Groundwater also is important to wildlife. Springs fed from aquifers support a rich diversity of endemic aquatic species and through springflow contribute to rivers and streams. In many areas of the state, particularly West Texas, these springs and streams depend on good range management to generate and sustain surface water. All these forms of groundwater and its manifestations are critical to wildlife.
The process that fuels both groundwater and the river systems, precipitation, is in turn a product of the prevailing climatic conditions as expressed in weather. In Texas this means variable, and there is real truth to the old-timers' saying about Texas weather: "If you don't like the weather, just wait a minute and it will change." Nonetheless, there are some definite trends in temperature and rainfall that are reflected in the regional character of Texas rivers.
Our state's variable weather helps create a variety of habitats for wildlife in Texas rivers. In East Texas, for example, rivers have year-round constant flows and more predictable seasonal floods. In the south and west, less frequent rainfall means intermittent rivers and floods that are typically violent and difficult to anticipate. The diversity of aquatic systems we see today reflects this gradient. In combination with a variety of landforms - from silty clays and sands to limestone and granite - these aquatic systems provide our state with some of its most valuable and interesting natural heritage and the basis for Texas' unparalleled biological diversity.
Planning for a Population Boom
With Texas' population doubling to almost 40 million in the next 50 years, existing water supplies cannot sustain that growth unless action is taken to better conserve our supplies and supplement them where necessary to meet need.
According to the newly adopted state water plan, the individual regional water plans that comprise it call for eight new major reservoirs to be added to Texas' existing 214 major reservoirs during the next 50 years. These new reservoirs would increase surface water availability by 1.2 million acre-feet per year. That is dependable yield (water calculated to be available during the worst recorded drought period), not storage capacity, which in most cases would be considerably greater than firm yield capacity. Our best estimate is a total storage capacity of 3 million acre-feet in those reservoirs.
If we cannot meet that future demand with surface water, some or all of it will come from groundwater. Yet we are mining groundwater at an unsustainable rate. Texas already gets 57 percent of its water from groundwater - and we have paid a price for our heavy use of this resource. Of the 281 major and historical springs that once flowed in Texas, some 63 had dried up by 1973 - a number that by one estimate has doubled since then. None of those springs ceased from natural causes.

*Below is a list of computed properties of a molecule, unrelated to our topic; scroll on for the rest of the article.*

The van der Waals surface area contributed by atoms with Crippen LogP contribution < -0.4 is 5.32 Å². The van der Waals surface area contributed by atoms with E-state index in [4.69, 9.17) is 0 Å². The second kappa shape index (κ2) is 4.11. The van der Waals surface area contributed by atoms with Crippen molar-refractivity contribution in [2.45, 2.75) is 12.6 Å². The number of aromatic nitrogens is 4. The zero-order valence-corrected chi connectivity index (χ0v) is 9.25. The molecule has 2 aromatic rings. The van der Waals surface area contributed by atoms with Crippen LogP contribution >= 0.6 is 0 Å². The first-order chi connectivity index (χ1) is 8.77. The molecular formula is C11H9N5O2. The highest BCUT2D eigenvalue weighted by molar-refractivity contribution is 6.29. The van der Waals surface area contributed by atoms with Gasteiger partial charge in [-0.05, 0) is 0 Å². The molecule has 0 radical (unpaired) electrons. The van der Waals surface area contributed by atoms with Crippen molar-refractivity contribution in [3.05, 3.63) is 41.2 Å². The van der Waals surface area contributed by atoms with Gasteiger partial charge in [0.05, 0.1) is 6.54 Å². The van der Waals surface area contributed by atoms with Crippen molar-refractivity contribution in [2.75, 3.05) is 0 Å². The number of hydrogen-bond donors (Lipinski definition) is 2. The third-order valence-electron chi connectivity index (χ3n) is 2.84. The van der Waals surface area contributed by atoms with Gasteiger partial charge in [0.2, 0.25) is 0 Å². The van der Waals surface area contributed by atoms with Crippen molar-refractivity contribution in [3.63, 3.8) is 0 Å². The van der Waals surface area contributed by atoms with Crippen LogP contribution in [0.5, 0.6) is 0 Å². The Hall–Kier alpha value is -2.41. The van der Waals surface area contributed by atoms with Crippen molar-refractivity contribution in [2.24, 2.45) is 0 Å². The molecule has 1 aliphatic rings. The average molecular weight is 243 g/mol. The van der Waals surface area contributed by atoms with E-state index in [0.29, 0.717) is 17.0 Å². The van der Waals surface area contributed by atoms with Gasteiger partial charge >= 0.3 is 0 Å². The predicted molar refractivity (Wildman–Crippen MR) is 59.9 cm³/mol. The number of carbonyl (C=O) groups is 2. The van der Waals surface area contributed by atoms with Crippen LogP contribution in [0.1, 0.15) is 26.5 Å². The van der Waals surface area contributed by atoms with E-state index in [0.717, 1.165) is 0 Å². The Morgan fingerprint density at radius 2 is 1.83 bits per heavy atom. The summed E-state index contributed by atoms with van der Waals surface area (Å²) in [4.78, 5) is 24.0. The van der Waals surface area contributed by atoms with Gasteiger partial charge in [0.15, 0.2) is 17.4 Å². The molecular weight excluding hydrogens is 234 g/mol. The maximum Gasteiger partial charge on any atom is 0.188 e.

Solving the Water Equation
The newly adopted state water plan summarizes 16 regional plans that advance a series of water management strategies to assure that we meet water needs for the foreseeable future. The current plan defines these needs in terms of municipal, industrial and agricultural demands upon existing and future water supplies. Environmental water - instream flows for rivers and freshwater inflows to coastal estuaries necessary to maintain their health and productivity - is not identified as a separate need.
In most cases, water rights issued before 1985 for the development of water-supply projects had no environmental requirements. The needs of wildlife and provisions for instream flows to maintain the health of aquatic habitats were not considered, or were considered only on a piecemeal basis as part of the water-permitting process. Despite the importance of water to quality of life in Texas, when it came time to divide up the limited supply, wildlife and the environment were not part of the equation.
Before the 1980s, we could afford to ignore environmental water needs in solving that equation. Like many natural resources in Texas, water was generally seen as abundant - where it occurred. Our primary limits were that we physically could not access it or move it very efficiently to where it was not abundant (West Texas). From the 1980s until now, we have been able to address environmental water needs as part of individual permits. All permits since the mid-'80s have included an environmental assessment, and many include conditions to protect instream flows and freshwater inflows.